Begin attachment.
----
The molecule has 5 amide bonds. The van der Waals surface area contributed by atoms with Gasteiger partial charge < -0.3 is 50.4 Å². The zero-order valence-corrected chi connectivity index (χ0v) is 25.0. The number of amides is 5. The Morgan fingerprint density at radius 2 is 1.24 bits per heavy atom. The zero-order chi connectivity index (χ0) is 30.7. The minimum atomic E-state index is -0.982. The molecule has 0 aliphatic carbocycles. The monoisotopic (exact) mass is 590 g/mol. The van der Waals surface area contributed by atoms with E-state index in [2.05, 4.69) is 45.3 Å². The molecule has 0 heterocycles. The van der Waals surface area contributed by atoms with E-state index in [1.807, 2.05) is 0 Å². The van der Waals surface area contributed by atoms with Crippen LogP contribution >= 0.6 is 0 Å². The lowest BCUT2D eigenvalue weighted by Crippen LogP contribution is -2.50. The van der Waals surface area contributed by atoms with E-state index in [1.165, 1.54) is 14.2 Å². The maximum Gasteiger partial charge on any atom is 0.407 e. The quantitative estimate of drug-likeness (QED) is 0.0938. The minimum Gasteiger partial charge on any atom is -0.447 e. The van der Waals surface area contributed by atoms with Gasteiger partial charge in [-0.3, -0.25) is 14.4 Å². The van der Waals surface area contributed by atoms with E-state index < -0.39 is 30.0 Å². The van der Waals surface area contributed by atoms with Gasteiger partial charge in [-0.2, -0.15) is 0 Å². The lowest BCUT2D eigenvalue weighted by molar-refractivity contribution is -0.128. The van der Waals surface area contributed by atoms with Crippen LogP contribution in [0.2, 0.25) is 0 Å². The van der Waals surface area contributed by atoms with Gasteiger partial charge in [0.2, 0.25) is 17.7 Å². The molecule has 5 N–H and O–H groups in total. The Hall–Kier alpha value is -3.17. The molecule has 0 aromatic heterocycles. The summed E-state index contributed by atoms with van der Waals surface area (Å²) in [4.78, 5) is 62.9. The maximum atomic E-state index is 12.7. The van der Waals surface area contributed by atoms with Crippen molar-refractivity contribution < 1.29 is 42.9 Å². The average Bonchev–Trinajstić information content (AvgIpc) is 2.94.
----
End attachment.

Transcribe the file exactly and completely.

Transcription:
The molecule has 5 amide bonds. The van der Waals surface area contributed by atoms with Gasteiger partial charge < -0.3 is 50.4 Å². The zero-order valence-corrected chi connectivity index (χ0v) is 25.0. The number of amides is 5. The Morgan fingerprint density at radius 2 is 1.24 bits per heavy atom. The zero-order chi connectivity index (χ0) is 30.7. The minimum atomic E-state index is -0.982. The molecule has 0 aliphatic carbocycles. The monoisotopic (exact) mass is 590 g/mol. The van der Waals surface area contributed by atoms with E-state index in [2.05, 4.69) is 45.3 Å². The molecule has 0 heterocycles. The van der Waals surface area contributed by atoms with E-state index in [1.807, 2.05) is 0 Å². The van der Waals surface area contributed by atoms with Crippen LogP contribution >= 0.6 is 0 Å². The lowest BCUT2D eigenvalue weighted by Crippen LogP contribution is -2.50. The van der Waals surface area contributed by atoms with E-state index in [1.165, 1.54) is 14.2 Å². The maximum Gasteiger partial charge on any atom is 0.407 e. The quantitative estimate of drug-likeness (QED) is 0.0938. The minimum Gasteiger partial charge on any atom is -0.447 e. The van der Waals surface area contributed by atoms with Gasteiger partial charge in [-0.3, -0.25) is 14.4 Å². The van der Waals surface area contributed by atoms with E-state index < -0.39 is 30.0 Å². The van der Waals surface area contributed by atoms with Gasteiger partial charge in [-0.2, -0.15) is 0 Å². The lowest BCUT2D eigenvalue weighted by molar-refractivity contribution is -0.128. The van der Waals surface area contributed by atoms with Crippen LogP contribution in [0.2, 0.25) is 0 Å². The van der Waals surface area contributed by atoms with Gasteiger partial charge in [0.2, 0.25) is 17.7 Å². The molecule has 5 N–H and O–H groups in total. The Hall–Kier alpha value is -3.17. The molecule has 0 aromatic heterocycles. The summed E-state index contributed by atoms with van der Waals surface area (Å²) in [4.78, 5) is 62.9. The maximum atomic E-state index is 12.7. The van der Waals surface area contributed by atoms with Crippen molar-refractivity contribution < 1.29 is 42.9 Å². The average Bonchev–Trinajstić information content (AvgIpc) is 2.94.